Boys:

Arlo
Otto
Owen
Ethan
Truman
Jayden
Jonah
Peyton
Holden (there are many Holdens and Holdons)
Duncan (America Runs On)
Declan
Sebastian (I actually love this name)
Luke, Lucas
Liam
Hunter
Max
Tyler


I still see some boys named John, Joseph, Thomas.  No Peters, no Pauls.

Girls:

Bailey
Finley
Millie
Lily
Larkin
Delilah
Tallulah
Maya
Emily, Emma, Emmy
Ava x100
Layla
Lila
Lola
Caelee
Colette
Sophia x100
Olivia x10
Isabella/Bella x1000
Elena, Ilana, Iliana
Peyton
Heyden

Some of these names are real, respectable names but sometimes it's hard not to cringe at what I hear when I ask, "What's his/her name?"  When I was growing up the most popular names were Jessica, Melissa, Marissa, Alyssa, Jennifer, Heather, Katie, and most boys were named something normal like John, James, Matt, Peter....  Maybe a few trendy names like Brendan (although that's a saint), Taylor, etc. 
We named our daughter Genevieve. At first we never met anyone under the age of 70 with that name.  LOL But I have seen the name floating around more. I didn't realize when we named our daughter that St Genevieve is the patron saint of Paris.
If God blessed me with kiddies I shall name them 'Moonshine Star Dance' (boy) or "Elderberry Flowerpot" (girl). Though I must say I don't believe in names because it implies ownership - I would rather my children chose their own names or perhaps were nameless and merely expresed their "Who-ness" through their virtues. So if someone said to them "Hello my name is Edward and you are?" they would respond, "I am love, hugs and happiness". Isn't that nice?
(05-09-2013, 06:56 AM)catquilt Wrote: [ -> ]We named our daughter Genevieve. At first we never met anyone under the age of 70 with that name.  LOL But I have seen the name floating around more. I didn't realize when we named our daughter that St Genevieve is the patron saint of Paris.

That's a great name! I like it (and I have never met anybody over 30 with that name, seriously I knew of two or three Genevieve's in University).
I named my rifle Natalia, but her nickname is Kindness.

Does this count?
Will we have a St. Jayden in our lifetime?
This is why i stopped subscribing to "Catholic" magazines, because of their constant complaining about trivial crap like what a child is named.  The thing i usually think is funny is that the folks who complain about names actually don't realize that the names they are complaining about really aren't that "un-traditional".

Take Ethan.  I see it is on the list of "crazy weird" names per New Oxford review article.  Well, sorry to burst your bubble NewOxford review, but Ethan is a variation of Abraham.  Its actually Hebrew and is in the old testament making it a very old and very traditional and a saintly name.

Lily is another one.  Lily is short for Lilian which my great great aunt was named.  Lilian was a very popular name about 150 years ago.  So it isn't some wackadoodle name out of the blue.

Audrey is another.  I got alot of crap once from someone because I named my daughter Audrey and she is "not a saint" per this person's opinion.  Audrey is actually an ancient saint from the early days of England and was an incorruptable.

Here are the other names New Oxford Review seems to think is weird (which just goes to show their ignorance) ...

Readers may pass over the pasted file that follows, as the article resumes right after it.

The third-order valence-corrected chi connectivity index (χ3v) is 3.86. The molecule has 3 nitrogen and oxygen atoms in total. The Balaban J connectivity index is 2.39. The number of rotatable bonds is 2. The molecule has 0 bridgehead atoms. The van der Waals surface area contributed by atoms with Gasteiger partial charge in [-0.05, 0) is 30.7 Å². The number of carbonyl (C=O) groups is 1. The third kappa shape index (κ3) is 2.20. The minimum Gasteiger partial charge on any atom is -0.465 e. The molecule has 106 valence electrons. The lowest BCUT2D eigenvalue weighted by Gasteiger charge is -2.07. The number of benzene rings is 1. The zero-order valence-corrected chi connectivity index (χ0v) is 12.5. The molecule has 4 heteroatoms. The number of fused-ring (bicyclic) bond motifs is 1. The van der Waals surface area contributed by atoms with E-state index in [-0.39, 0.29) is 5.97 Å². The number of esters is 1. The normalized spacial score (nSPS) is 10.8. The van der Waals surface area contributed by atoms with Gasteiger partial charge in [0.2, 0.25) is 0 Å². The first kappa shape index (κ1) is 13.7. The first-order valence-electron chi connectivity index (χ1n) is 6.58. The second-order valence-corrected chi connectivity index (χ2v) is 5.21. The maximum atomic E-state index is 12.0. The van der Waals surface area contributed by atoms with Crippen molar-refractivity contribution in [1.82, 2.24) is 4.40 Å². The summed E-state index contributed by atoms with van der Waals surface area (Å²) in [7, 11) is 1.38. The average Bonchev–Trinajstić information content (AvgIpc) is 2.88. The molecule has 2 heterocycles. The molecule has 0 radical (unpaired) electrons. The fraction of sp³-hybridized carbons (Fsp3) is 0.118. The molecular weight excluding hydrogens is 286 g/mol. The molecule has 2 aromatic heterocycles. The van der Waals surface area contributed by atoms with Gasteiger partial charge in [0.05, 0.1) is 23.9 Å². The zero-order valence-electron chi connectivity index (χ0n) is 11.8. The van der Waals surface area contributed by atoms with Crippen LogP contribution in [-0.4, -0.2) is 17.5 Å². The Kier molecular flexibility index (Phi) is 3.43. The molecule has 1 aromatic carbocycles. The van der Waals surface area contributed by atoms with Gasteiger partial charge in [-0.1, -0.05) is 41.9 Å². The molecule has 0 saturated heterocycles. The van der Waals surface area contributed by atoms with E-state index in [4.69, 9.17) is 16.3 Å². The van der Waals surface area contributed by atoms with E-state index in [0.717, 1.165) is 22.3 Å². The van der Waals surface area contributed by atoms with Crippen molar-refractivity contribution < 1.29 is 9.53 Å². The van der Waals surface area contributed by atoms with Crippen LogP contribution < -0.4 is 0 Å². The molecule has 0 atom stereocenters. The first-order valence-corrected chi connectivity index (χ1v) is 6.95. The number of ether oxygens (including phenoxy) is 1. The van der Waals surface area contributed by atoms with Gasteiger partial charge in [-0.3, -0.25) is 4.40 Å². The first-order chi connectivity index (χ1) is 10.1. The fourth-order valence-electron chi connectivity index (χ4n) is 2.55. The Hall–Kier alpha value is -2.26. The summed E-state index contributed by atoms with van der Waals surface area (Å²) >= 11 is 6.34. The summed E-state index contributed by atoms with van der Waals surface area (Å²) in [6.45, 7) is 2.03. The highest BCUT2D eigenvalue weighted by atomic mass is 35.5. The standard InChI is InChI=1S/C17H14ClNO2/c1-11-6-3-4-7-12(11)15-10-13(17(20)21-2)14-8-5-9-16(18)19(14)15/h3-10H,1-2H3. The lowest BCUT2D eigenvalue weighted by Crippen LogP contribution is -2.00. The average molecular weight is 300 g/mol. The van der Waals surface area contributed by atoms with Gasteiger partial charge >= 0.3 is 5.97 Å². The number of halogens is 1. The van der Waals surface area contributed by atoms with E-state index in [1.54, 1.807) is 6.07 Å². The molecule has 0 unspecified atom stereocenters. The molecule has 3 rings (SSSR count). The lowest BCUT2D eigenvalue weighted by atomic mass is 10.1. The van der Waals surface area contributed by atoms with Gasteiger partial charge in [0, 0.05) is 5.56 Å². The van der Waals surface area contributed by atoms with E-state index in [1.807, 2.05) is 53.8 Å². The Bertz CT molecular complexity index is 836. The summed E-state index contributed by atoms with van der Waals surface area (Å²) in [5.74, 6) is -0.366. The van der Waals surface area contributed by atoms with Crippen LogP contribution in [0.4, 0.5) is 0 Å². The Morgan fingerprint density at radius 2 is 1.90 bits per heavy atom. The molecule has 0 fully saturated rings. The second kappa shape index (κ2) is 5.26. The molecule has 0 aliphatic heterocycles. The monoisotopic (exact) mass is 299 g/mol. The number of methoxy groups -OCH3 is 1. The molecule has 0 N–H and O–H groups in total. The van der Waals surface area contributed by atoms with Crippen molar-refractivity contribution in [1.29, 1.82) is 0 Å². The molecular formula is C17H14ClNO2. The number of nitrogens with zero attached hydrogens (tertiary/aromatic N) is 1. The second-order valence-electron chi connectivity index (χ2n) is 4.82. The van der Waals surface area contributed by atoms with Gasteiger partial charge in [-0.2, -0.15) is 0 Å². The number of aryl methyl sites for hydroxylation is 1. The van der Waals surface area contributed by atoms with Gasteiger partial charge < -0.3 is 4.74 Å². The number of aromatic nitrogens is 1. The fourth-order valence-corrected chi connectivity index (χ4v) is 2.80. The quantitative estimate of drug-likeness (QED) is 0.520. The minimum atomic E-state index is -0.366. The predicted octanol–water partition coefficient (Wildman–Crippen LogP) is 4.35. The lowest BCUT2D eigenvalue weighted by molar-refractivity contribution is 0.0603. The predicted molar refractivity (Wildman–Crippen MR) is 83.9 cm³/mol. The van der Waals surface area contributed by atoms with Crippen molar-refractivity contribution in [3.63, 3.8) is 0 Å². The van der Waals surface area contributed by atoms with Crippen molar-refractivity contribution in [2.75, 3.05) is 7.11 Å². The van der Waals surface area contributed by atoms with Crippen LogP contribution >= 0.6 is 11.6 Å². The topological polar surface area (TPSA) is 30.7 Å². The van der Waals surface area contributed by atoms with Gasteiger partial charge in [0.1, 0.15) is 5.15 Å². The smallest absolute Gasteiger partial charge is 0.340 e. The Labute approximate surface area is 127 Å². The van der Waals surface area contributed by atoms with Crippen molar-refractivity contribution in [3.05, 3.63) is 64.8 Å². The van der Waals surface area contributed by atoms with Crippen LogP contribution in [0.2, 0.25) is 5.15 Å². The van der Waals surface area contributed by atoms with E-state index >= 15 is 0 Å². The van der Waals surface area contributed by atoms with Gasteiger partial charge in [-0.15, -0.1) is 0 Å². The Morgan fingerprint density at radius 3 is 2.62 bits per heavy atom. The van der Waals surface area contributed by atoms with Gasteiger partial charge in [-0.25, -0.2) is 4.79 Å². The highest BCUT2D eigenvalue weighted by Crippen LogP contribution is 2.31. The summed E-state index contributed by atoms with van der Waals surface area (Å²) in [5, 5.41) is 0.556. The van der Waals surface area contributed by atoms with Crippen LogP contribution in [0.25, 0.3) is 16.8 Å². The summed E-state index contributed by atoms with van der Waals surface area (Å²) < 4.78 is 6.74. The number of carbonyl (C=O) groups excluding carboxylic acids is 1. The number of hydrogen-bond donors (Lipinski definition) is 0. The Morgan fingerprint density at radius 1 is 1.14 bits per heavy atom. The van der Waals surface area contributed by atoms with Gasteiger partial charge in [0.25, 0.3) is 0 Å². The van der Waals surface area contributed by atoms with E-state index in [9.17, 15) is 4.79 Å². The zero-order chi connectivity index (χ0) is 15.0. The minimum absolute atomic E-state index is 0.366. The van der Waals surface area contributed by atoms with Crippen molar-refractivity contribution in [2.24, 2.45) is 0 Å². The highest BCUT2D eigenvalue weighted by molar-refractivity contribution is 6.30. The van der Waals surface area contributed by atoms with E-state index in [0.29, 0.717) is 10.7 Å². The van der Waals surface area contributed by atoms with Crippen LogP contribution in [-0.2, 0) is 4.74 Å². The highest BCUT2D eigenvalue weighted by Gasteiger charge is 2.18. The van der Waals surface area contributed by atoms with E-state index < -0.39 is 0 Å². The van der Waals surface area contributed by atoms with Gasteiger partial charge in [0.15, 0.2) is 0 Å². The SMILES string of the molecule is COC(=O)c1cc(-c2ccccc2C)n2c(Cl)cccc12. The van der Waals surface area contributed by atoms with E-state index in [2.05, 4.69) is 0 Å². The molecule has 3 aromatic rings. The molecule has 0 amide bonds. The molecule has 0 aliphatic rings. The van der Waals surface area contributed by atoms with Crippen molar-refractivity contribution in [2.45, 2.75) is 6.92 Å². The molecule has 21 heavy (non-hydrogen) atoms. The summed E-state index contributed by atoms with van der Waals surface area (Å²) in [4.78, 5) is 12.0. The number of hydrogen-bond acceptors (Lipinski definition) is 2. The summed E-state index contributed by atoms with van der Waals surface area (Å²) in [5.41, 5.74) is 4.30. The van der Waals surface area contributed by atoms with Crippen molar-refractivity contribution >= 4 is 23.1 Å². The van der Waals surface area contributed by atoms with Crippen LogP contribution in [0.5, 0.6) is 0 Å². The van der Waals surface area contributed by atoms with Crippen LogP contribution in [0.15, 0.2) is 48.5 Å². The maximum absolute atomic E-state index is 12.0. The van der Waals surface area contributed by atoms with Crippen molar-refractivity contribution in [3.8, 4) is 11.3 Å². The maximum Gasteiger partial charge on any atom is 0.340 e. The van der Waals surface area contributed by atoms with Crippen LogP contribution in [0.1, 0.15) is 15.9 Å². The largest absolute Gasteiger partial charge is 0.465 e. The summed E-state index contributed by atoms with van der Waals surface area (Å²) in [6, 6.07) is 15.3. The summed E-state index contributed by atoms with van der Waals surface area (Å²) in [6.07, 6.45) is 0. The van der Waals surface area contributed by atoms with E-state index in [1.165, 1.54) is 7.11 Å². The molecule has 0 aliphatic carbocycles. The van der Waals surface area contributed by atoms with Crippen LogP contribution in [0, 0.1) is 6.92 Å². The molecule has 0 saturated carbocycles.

1) Sophia -  (The name is greek for "wisdom", ever heard of the Hagia Sophia? - There is actually a saint sophia, the greek Orthodox cathedral in DC is named after her)
2) Isabella - (The great Portugese saint.  Seriously, why is she on NewOx's shit list?)
3) Ava - (There is a saint Ava.  Variation of Eve who is a saint, mother of the human race)

Regarding the Jayden's, Aidens, Kaydens and Masons, but sorry New Oxford Review, those are old Irish / Gaelic names.  So there not really new unrooted names, but old names resurrected
(05-09-2013, 07:18 AM)Felix E Wrote: [ -> ]If God blessed me with kiddies I shall name them 'Moonshine Star Dance' (boy) or "Elderberry Flowerpot" (girl). Though I must say I don't believe in names because it implies ownership - I would rather my children chose their own names or perhaps were nameless and merely expresed their "Who-ness" through their virtues. So if someone said to them "Hello my name is Edward and you are?" they would respond, "I am love, hugs and happiness". Isn't that nice?

LOL

I will mention this to my wife if we have #5. We might have to borrow them, although they could be in heavy use if this idiotic trend continues.

Aaron (saint)
Samuel (saint)
Mercedes (blessed)
Adelaide (saint)

My kids' names..

Nothing really 'goes' with my last name though.
(05-09-2013, 09:09 AM)Armor of Light Wrote: [ -> ]
(05-09-2013, 07:18 AM)Felix E Wrote: [ -> ]If God blessed me with kiddies I shall name them 'Moonshine Star Dance' (boy) or "Elderberry Flowerpot" (girl). Though I must say I don't believe in names because it implies ownership - I would rather my children chose their own names or perhaps were nameless and merely expresed their "Who-ness" through their virtues. So if someone said to them "Hello my name is Edward and you are?" they would respond, "I am love, hugs and happiness". Isn't that nice?

LOL

I will mention this to my wife if we have #5. We might have to borrow them, although they could be in heavy use if this idiotic trend continues.

Aaron (saint)
Samuel (saint)
Mercedes (blessed)
Adelaide (saint)

My kids' names..

Nothing really 'goes' with my last name though.

..at least the trendy names are not 'Luther' or 'Calvin'..